How to format your references using the Trends in Analytical Chemistry citation style

This is a short guide how to format citations and the bibliography in a manuscript for Trends in Analytical Chemistry. For a complete guide how to prepare your manuscript refer to the journal's instructions to authors.

Using reference management software

Typically you don't format your citations and bibliography by hand. The easiest way is to use a reference manager:

PaperpileThe citation style is built in and you can choose it in Settings > Citation Style or Paperpile > Citation Style in Google Docs.
EndNoteDownload the output style file
Mendeley, Zotero, Papers, and othersThe style is either built in or you can download a CSL file that is supported by most references management programs.
BibTeXBibTeX syles are usually part of a LaTeX template. Check the instructions to authors if the publisher offers a LaTeX template for this journal.

Journal articles

Those examples are references to articles in scholarly journals and how they are supposed to appear in your bibliography.

Not all journals organize their published articles in volumes and issues, so these fields are optional. Some electronic journals do not provide a page range, but instead list an article identifier. In a case like this it's safe to use the article identifier instead of the page range.

A journal article with 1 author
P.B. Messersmith, Materials science. Holding on by a hard-shell thread, Science. 328 (2010) 180–181.
A journal article with 2 authors
N. Matsuda, K. Tanaka, Cell biology: Tagged tags engage disposal, Nature. 524 (2015) 294–295.
A journal article with 3 authors
J.P. Fitch, E. Raber, D.R. Imbro, Technology challenges in responding to biological or chemical attacks in the civilian sector, Science. 302 (2003) 1350–1354.
A journal article with 4 or more authors
H. Hock, M.J. Hamblen, H.M. Rooke, J.W. Schindler, S. Saleque, Y. Fujiwara, S.H. Orkin, Gfi-1 restricts proliferation and preserves functional integrity of haematopoietic stem cells, Nature. 431 (2004) 1002–1007.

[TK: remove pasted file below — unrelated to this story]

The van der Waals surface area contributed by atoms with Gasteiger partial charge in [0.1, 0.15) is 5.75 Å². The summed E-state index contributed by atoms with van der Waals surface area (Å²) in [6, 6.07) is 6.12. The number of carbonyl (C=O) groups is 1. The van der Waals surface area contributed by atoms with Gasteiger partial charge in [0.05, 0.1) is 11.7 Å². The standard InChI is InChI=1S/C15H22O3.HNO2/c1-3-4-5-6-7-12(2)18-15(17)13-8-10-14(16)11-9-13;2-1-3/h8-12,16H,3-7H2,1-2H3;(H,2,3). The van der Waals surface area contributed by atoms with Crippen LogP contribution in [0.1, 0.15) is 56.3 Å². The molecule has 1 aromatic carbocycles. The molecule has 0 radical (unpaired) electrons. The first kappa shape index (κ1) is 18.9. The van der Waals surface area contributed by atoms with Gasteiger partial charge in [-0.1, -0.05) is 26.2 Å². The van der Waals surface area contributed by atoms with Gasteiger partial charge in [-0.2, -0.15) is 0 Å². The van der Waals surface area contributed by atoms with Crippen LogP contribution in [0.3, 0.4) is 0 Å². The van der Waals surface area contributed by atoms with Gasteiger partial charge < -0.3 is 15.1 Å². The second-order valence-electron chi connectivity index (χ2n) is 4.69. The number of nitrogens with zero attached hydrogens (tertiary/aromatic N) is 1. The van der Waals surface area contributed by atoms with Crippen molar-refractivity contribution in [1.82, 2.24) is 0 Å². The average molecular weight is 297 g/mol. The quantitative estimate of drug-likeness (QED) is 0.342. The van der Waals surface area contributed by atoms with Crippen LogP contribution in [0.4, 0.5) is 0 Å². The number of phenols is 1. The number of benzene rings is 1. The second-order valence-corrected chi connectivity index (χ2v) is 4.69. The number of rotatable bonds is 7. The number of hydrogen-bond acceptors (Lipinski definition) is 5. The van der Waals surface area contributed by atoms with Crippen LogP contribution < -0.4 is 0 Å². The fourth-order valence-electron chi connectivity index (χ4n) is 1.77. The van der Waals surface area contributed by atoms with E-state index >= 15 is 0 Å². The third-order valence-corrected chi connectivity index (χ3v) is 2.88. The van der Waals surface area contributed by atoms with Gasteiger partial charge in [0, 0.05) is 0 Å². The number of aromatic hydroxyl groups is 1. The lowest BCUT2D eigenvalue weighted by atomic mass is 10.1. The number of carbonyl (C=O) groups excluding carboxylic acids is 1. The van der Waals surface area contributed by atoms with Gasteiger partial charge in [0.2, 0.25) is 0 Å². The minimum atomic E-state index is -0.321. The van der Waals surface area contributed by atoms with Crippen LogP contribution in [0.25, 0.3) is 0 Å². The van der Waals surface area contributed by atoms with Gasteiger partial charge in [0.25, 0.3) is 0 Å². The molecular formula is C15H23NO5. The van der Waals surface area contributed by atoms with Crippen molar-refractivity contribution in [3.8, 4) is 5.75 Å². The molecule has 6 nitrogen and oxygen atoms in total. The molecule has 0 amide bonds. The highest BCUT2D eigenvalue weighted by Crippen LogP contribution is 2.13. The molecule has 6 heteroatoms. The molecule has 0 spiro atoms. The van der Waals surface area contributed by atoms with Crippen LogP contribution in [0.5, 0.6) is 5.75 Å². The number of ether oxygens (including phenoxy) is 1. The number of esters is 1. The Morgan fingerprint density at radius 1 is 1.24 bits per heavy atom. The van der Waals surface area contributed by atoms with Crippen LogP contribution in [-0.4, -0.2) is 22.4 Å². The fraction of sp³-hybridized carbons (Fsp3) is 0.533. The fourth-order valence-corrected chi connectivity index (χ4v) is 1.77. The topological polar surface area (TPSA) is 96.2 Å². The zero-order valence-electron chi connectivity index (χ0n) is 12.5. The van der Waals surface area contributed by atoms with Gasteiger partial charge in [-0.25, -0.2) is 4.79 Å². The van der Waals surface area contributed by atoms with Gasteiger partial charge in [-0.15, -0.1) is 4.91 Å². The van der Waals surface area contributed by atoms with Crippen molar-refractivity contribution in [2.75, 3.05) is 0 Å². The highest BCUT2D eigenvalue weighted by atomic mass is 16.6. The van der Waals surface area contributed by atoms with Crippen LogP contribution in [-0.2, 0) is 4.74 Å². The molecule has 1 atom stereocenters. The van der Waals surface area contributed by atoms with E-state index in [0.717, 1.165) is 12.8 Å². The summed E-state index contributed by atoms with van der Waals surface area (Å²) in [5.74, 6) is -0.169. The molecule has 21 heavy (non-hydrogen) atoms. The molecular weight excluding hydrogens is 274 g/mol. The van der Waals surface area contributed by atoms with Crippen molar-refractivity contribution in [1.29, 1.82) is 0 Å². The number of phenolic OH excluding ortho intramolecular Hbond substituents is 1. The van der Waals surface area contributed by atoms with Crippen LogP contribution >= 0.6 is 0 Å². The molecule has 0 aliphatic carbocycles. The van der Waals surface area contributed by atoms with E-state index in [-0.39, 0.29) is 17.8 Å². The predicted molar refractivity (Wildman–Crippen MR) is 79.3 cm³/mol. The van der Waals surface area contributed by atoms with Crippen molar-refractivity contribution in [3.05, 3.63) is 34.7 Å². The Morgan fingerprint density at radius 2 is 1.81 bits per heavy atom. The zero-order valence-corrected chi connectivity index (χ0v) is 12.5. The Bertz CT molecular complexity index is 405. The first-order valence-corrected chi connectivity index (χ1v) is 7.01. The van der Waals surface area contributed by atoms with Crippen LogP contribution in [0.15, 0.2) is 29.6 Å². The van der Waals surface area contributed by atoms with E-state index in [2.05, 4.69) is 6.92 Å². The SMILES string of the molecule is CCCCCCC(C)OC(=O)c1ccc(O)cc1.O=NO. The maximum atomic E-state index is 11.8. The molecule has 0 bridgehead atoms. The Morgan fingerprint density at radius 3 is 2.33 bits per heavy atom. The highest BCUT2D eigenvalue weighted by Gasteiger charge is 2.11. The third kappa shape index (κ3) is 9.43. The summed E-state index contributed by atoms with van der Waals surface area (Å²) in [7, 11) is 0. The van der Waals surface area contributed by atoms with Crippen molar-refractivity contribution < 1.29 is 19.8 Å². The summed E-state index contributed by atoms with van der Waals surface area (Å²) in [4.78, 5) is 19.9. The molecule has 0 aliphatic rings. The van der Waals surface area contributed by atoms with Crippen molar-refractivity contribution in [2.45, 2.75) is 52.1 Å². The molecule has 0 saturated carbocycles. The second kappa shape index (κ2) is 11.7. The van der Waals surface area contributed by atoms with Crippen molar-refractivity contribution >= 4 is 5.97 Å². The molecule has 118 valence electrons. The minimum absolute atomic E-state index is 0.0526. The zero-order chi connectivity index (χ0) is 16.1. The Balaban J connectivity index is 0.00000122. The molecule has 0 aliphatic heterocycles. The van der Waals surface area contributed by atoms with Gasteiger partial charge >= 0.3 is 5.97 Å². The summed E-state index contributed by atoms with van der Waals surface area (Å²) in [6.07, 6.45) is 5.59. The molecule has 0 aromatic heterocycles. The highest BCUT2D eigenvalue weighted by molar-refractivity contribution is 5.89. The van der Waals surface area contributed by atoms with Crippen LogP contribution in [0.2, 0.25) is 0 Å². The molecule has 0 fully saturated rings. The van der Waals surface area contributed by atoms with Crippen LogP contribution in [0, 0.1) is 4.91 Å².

Books and book chapters

Here are examples of references for authored and edited books as well as book chapters.

An authored book
N. Rodgers, Learning to Reason, John Wiley & Sons, Inc., Hoboken, NJ, 2000.
An edited book
S. Murer, Managed Evolution: A Strategy for Very Large Information Systems, Springer, Berlin, Heidelberg, 2011.
A chapter in an edited book
E.A. Cudney, Development of Strategic Quality Metrics for Organizations Using Hoshin Kanri, in: P. Sampaio, P. Saraiva (Eds.), Quality in the 21st Century: Perspectives from ASQ Feigenbaum Medal Winners, Springer International Publishing, Cham, 2016: pp. 57–68.

Web sites

Sometimes references to web sites should appear directly in the text rather than in the bibliography. Refer to the Instructions to authors for Trends in Analytical Chemistry.

Blog post
J. Davis, Plants May Arrange Their Flowers To Manipulate Bee Flight Patterns, IFLScience. (2016). (accessed October 30, 2018).


This example shows the general structure used for government reports, technical reports, and scientific reports. If you can't locate the report number then it might be better to cite the report as a book. For reports it is usually not individual people that are credited as authors, but a governmental department or agency like "U. S. Food and Drug Administration" or "National Cancer Institute".

Government report
Government Accountability Office, Airport Improvement Program: Allocation of Funds From 1982 to 1992, U.S. Government Printing Office, Washington, DC, 1993.

Theses and dissertations

Theses including Ph.D. dissertations, Master's theses or Bachelor theses follow the basic format outlined below.

Doctoral dissertation
J.S. Schreiber, Discursive constructions of decline: Narratives of illness and financial stress among residents in assisted living, Doctoral dissertation, California State University, Long Beach, 2016.

News paper articles

Unlike scholarly journals, news papers do not usually have a volume and issue number. Instead, the full date and page number is required for a correct reference.

New York Times article
G. Vecsey, Fixing What Ain’t Broke? That’s Ruinous, New York Times. (2017) D3.

In-text citations

References should be cited in the text by sequential numbers in square brackets:

This sentence cites one reference [1].
This sentence cites two references [1,2].
This sentence cites four references [1–4].

About the journal

Full journal titleTrends in Analytical Chemistry
AbbreviationTrends Analyt. Chem.
ISSN (print)0165-9936
ScopeAnalytical Chemistry

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